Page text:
Recently, there were two cases where the highest courts in Korea and Japan made significant rulings involving victims of forced labor and sexual slavery. Although the factual circumstances of the two cases were similar, the reasoning reached by the two Courts were quite different. The Supreme Court of Japan gave a very broad interpretation of the relevant provisions of the San Francisco Peace Treaty by creating and applying the concept called ‘the Framework of the San Francisco Peace Treaty.’ This Framework was heavily relied upon by the Supreme Court of Japan to deter victims of forced labor and sexual slavery from initiating damage claims before the courts in Japan. The two cases dismissed by Japan’s Court were respectively brought by kidnapped Chinese victims of forced labor and Chinese victims of sexual slavery.1 The Court in both cases ruled by applying ‘the Framework of the San Francisco Peace Treaty’ that the Chinese plaintiffs had lost their rights to seek individual claims against the Japanese government and companies. The Court, moreover, stated that such Framework should be applicable to those non-contracting parties to the San Francisco Peace Treaty considering a pivotal role of the Peace Treaty in arranging the post-WWii world order. However, the Constitutional Court and the Supreme Court of Korea made it clear that individual claims may not be extinguished unless the relevant treaties have provided for such effects clearly and concretely. In contrast to the decision by the Japanese Court in 2007, Korean Courts decided that the loss of the right to initiate claims before the courts should be based on domestic legislation.2 Some in Korea view Japan’s Supreme Court as misinterpreting the provisions of Article 21 of the San Francisco Peace Treaty, under which Article 14(a)(2)3 applies to China, but not to Korea. Therefore, the Framework of mutual waiver based on the aforementioned article would not be applicable to Korea since Korea was not entitled to dispose overseas properties of Japan or Japanese nationals at that time.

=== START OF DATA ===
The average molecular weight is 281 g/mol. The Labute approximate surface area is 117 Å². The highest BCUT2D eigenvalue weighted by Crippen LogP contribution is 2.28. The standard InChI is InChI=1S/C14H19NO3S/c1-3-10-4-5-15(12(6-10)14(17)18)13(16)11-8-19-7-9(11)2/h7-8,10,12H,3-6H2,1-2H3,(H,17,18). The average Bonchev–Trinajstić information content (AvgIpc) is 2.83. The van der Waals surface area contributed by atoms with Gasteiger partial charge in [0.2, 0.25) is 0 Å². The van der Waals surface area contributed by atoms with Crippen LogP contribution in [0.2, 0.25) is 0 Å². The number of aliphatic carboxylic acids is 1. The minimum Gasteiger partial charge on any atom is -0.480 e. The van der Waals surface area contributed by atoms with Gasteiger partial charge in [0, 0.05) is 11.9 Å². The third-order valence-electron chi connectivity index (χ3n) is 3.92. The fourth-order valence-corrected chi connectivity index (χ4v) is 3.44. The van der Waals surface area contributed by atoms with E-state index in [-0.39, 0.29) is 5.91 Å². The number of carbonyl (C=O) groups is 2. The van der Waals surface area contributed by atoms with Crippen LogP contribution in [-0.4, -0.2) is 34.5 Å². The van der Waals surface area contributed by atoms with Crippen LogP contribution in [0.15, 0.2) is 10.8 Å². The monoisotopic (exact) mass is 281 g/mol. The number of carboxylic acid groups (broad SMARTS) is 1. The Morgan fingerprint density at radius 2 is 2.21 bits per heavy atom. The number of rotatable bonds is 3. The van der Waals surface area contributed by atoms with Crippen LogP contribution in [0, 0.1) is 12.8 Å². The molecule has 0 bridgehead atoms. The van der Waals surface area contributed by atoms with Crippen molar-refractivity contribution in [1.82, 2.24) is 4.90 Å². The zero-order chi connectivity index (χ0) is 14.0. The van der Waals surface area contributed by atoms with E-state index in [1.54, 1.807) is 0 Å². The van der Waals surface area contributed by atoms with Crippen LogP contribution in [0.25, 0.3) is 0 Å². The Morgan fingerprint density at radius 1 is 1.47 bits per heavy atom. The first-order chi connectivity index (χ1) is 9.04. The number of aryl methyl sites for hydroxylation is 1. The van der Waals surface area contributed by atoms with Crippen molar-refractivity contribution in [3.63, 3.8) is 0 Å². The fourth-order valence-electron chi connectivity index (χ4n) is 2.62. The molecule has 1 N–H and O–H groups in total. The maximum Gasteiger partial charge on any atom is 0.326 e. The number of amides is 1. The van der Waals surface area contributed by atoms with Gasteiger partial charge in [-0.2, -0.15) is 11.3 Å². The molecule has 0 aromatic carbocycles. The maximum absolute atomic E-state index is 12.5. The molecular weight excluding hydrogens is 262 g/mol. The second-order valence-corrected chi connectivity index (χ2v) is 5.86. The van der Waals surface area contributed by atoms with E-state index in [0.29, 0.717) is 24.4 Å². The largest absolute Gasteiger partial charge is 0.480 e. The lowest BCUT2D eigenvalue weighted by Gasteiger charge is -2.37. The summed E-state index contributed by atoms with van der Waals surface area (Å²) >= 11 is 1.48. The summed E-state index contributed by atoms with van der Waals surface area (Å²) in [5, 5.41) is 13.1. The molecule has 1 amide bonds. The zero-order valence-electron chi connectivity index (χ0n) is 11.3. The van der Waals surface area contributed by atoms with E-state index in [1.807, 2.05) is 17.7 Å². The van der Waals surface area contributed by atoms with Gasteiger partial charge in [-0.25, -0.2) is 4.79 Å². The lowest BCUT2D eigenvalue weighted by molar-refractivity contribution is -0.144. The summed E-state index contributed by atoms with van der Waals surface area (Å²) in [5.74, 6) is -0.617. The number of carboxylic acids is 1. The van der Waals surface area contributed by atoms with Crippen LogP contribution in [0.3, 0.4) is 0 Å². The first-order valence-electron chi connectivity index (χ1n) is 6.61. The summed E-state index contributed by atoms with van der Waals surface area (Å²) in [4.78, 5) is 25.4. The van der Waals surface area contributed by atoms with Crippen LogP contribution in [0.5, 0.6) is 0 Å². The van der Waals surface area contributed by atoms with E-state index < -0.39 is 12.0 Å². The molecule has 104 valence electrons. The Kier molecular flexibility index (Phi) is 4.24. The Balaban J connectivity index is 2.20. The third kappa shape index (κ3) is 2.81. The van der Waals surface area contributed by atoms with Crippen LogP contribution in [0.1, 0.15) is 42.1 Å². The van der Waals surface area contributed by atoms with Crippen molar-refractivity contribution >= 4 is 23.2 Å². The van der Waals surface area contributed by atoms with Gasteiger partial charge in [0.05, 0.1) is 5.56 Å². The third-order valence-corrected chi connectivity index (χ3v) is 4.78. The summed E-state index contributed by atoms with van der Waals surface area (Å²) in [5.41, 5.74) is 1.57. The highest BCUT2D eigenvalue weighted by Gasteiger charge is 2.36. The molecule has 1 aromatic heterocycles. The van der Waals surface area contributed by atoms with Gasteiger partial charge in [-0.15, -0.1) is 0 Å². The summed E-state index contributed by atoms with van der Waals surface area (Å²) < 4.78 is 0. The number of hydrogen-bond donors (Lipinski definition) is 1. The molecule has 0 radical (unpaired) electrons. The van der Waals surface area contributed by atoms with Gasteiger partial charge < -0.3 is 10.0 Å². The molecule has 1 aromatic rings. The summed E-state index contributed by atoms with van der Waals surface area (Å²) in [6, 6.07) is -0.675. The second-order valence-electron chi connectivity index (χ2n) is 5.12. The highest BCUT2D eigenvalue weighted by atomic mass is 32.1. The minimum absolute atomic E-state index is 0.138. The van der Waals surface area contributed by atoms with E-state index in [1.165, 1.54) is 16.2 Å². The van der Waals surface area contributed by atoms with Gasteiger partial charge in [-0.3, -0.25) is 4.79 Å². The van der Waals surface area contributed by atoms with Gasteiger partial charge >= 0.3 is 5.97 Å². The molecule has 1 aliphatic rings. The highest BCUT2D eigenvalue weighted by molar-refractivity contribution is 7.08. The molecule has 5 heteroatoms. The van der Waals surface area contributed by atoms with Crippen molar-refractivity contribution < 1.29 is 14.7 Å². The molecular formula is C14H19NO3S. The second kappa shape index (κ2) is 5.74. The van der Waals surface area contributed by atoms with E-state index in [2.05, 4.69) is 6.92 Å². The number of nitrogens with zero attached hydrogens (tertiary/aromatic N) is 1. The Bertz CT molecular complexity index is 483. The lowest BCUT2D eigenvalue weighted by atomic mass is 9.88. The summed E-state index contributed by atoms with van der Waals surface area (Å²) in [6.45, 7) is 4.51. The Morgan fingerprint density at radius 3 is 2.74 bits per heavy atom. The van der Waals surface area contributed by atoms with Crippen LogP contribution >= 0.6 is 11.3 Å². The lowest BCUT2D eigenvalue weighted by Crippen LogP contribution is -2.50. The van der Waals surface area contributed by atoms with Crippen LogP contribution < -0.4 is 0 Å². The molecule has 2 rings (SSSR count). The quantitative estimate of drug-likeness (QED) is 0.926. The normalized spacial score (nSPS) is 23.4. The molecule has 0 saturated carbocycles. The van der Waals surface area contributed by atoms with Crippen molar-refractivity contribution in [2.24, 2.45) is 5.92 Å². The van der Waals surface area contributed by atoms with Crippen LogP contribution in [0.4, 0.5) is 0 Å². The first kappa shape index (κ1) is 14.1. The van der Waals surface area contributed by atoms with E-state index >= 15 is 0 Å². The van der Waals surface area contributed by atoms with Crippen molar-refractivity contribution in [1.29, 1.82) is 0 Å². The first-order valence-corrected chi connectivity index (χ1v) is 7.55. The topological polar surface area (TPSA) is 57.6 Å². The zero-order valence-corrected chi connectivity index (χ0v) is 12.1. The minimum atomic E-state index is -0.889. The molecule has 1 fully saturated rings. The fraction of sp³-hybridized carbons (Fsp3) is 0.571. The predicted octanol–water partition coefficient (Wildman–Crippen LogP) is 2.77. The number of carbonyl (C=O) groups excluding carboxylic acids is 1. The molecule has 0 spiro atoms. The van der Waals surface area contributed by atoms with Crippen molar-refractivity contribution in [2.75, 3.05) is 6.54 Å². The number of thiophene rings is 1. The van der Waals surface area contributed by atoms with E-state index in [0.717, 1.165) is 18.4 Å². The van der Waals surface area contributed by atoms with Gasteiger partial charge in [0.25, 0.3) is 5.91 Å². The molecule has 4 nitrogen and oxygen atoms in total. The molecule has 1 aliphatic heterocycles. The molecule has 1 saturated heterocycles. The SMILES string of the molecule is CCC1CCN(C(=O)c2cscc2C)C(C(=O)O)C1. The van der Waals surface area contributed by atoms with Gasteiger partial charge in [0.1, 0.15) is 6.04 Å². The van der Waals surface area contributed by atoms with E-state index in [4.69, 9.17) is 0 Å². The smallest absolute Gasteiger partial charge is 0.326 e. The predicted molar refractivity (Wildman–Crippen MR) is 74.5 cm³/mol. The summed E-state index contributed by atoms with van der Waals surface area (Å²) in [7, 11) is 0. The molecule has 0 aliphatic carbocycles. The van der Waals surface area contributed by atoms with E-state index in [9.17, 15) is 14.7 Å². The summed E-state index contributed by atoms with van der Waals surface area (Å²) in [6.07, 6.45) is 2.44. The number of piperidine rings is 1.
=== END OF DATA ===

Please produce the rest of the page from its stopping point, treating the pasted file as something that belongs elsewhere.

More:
Another important matter in South Korean relations with Japan pertains to the comfort women agreement signed by South Korea and Japan in 2015. Since the 1990s, civic societies in Korea, including the Korean Council for Women Drafted for Military Sexual Slavery by Japan, have made significant efforts to publicize the so-called ‘comfort women issue.’ On 28 December 2015, a bilateral agreement was signed by the governments of Korea and Japan in an attempt to resolve the issue of “comfort women.” Korean President Moon Jae-In, after his inauguration in 2017, critically pointed out the fact that this agreement was done without fully consulting the surviving victims. As a follow-up to his statement, the Korean government publicly made it clear that the comfort women issue could not be settled through the 2015 agreement, even though Korea did not disaffirm or never intended to re-negotiate the 2015 agreement. It is generally understood that the 2015 Agreement was not intended to be an international treaty due to its non-binding terms and lack of formality. While this agreement is, at large, considered to be a political agreement or rather a gentlemen’s agreement, it cannot nevertheless be simply renounced. This agreement drew attention from the international community through the concluding observations by various UN human rights committees. Non-governmental organizations working at the international level as well as various human rights organs within the UN should continue to raise these issues to prompt changes in Japan’s attitude.